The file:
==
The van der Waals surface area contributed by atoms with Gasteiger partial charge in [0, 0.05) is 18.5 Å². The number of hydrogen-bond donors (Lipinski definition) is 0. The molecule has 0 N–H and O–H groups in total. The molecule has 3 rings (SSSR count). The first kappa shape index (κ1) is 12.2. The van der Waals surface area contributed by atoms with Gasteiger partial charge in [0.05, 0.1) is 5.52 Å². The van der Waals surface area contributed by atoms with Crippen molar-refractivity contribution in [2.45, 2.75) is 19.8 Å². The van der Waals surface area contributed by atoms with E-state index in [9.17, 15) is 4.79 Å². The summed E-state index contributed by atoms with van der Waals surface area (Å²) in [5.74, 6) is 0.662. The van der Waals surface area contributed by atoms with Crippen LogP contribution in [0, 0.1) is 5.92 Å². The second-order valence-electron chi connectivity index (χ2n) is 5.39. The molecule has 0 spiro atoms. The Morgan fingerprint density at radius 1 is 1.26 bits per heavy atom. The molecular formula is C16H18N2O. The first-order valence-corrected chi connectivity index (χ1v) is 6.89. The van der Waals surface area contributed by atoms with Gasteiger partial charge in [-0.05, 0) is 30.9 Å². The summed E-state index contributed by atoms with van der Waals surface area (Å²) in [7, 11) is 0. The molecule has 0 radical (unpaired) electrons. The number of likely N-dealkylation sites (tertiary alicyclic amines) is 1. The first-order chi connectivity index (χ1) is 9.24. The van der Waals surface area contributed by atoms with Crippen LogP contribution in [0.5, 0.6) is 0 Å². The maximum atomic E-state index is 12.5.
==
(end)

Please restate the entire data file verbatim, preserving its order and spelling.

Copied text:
The van der Waals surface area contributed by atoms with Gasteiger partial charge in [0, 0.05) is 18.5 Å². The number of hydrogen-bond donors (Lipinski definition) is 0. The molecule has 0 N–H and O–H groups in total. The molecule has 3 rings (SSSR count). The first kappa shape index (κ1) is 12.2. The van der Waals surface area contributed by atoms with Gasteiger partial charge in [0.05, 0.1) is 5.52 Å². The van der Waals surface area contributed by atoms with Crippen molar-refractivity contribution in [2.45, 2.75) is 19.8 Å². The van der Waals surface area contributed by atoms with E-state index in [9.17, 15) is 4.79 Å². The summed E-state index contributed by atoms with van der Waals surface area (Å²) in [5.74, 6) is 0.662. The van der Waals surface area contributed by atoms with Crippen LogP contribution in [0, 0.1) is 5.92 Å². The second-order valence-electron chi connectivity index (χ2n) is 5.39. The molecule has 0 spiro atoms. The Morgan fingerprint density at radius 1 is 1.26 bits per heavy atom. The molecular formula is C16H18N2O. The first-order valence-corrected chi connectivity index (χ1v) is 6.89. The van der Waals surface area contributed by atoms with Gasteiger partial charge in [-0.05, 0) is 30.9 Å². The summed E-state index contributed by atoms with van der Waals surface area (Å²) in [7, 11) is 0. The molecule has 0 radical (unpaired) electrons. The number of likely N-dealkylation sites (tertiary alicyclic amines) is 1. The first-order chi connectivity index (χ1) is 9.24. The van der Waals surface area contributed by atoms with Crippen LogP contribution in [0.5, 0.6) is 0 Å². The maximum atomic E-state index is 12.5.